How to Safely Celebrate a Pet’s Birthday

Happy birthday to you! We all love a celebration, and a pet’s birthday (or adoption day) is a great excuse to spoil them rotten – as if we don’t do that every day!

Of course, there are many ways to celebrate and show our love to our pets, but certainly one of the favorites is through food. On celebratory occasions we might want to show our pets a little extra love with something special and different from their usual diet. That’s alright, but we do need to be careful with just what we offer them.

Cats have different nutrient requirements than us, and they also have different tolerances, so we want to make sure whatever we offer them isn’t just tasty, but safe, too. We do know that cats have a preference for high protein and high fat foods – though we must be careful not to overdo it. Offering rich foods to cats is safer than it is to dogs since cats don’t have as much of a risk of developing pancreatitis, though it certainly can happen. So, keep the birthday treats in moderation.


The 10% Rule

Yes, rules even apply on birthdays! The 10% rule refers to feeding 90% of daily calories from a complete and balanced food source, like Halo kibble or canned foods, and a maximum of 10% from treats, snacks or scraps. In this way we can be certain that Fluffy is meeting their nutritional requirements each and every day and that we don’t accidentally induce a dietary deficiency. Check the calorie content of treats and snacks to make sure they don’t exceed the rule. If you’re uncertain about your cat’s daily calorie requirement, an estimate (based on average cat sizes) is:

Cat weight (in pounds) Daily calorie requirement
8 180 – 250
9 200 – 275
10 215 – 300
11 235 – 330


Of course, every cat is an individual, so if you’re uncertain of your cat’s daily calorie requirement, speak with you family veterinarian.


Human Foods That are Unsafe for Cats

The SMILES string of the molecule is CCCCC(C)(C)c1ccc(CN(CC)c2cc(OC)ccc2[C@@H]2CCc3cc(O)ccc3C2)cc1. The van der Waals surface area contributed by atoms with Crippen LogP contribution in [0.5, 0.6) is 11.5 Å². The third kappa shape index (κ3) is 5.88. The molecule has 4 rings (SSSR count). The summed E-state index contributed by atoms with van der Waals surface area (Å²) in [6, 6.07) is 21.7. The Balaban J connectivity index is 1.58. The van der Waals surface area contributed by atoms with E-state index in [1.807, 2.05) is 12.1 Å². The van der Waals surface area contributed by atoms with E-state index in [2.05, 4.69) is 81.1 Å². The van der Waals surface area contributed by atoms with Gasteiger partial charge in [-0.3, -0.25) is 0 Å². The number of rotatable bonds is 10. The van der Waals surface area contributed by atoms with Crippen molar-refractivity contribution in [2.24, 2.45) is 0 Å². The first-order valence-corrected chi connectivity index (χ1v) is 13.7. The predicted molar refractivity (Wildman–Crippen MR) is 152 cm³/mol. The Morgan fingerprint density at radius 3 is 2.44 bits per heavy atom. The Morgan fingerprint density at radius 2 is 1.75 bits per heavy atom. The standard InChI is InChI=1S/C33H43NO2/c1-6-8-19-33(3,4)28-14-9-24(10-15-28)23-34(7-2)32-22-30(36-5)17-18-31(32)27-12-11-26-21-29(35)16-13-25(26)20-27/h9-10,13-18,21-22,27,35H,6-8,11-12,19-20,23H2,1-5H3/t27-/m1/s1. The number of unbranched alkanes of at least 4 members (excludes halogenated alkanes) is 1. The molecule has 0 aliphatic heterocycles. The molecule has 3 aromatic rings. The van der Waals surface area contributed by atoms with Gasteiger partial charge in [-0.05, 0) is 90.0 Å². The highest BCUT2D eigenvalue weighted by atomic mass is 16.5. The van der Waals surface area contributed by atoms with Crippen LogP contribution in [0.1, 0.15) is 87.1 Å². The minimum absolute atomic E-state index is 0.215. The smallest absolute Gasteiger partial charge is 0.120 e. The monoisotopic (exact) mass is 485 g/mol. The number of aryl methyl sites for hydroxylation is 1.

In addition to commercial treats, snacks and chews, there are plenty of “people foods” we can offer our feline friends. However (and just as important), there are specific foods that are unhealthy or even unsafe for cats to eat—below is a listing of some of those items.

Raw Animal Products: If your cat has access to the outdoors, they likely supplement their diet with the local wildlife and consume plenty of raw meat and even bones, so you may wonder why raw animal products aren’t recommended to be fed. Due to farming, transportation and slaughter methods, the risk of contamination of raw animal products with bacteria is very great. That’s one of the many reasons why most people who eat meat cook it first! Just like they can cause disease in humans, those bacteria can cause disease in cats too, so it is recommended to not feed these items to any pet. Symptoms of food poisoning from raw animal products can range from vomiting and diarrhea to potentially fatal sepsis.

Chocolate: Though cats lack sweet receptors and thus don’t have as much of a hankering for chocolate as humans might, they may still consume it if offered. It’s well known that chocolate is poisonous to dogs – it’s just as poisonous to cats too, and because they are so small, much lower doses are required for toxic effects. This is a potentially fatal toxicity, as it may cause cardiovascular and neurological issues.

Milk and Dairy: It was once the fashion to put out a saucer of milk for cats, but that’s been frowned upon for quite some time now. Most adult animals (including humans!) don’t naturally produce lactase, the enzyme required to digest lactose, the main sugar found in milk. Young kittens express the enzyme so they can digest the lactose in their mother’s milk, but once they are weaned their bodies stop producing it unless they are chronically exposed to dairy products. For that reason, most cats will develop digestive issues like diarrhea when given dairy products.

Grapes and Raisins: Even small doses of grapes, or even worse, raisins, can cause kidney damage in cats.

Onions and Garlic: Though cats won’t typically appreciate your offer of straight up onion or garlic, they may eat them if they are combined with other ingredients. Large doses of onion or garlic can cause damage to red bloods cells and so these foods should always be avoided.


Other Ways to Celebrate

Birthdays aren’t just about food, there are other ways we can show our feline family how much we appreciate them! Walk into any pet store and you’ll be amazed at the array of toys available for cats – there’s something for everyone! Some cats love the crinkly tinsel balls, others lose their mind for catnip stuffed soft toys, and of course there’s the interactive toys like flirt poles and wands or remote-control mice! Engaging your cat in play is a great way to interact with them as it burns calories, builds muscle and stimulates their natural drive to stalk and hunt in a safe and controlled manner.

If you’re throwing a party for your cherished cat, make sure they have a safe space where they can escape to if required. Some cats are social butterflies and thrive with guests around, while others may prefer the chance for some solitude. They aren’t ungrateful, they’re just independent creatures that need a little ‘me time’ on occasion!

Wishing you and your fur-friend a very special day!

Dr. Sarah Dodd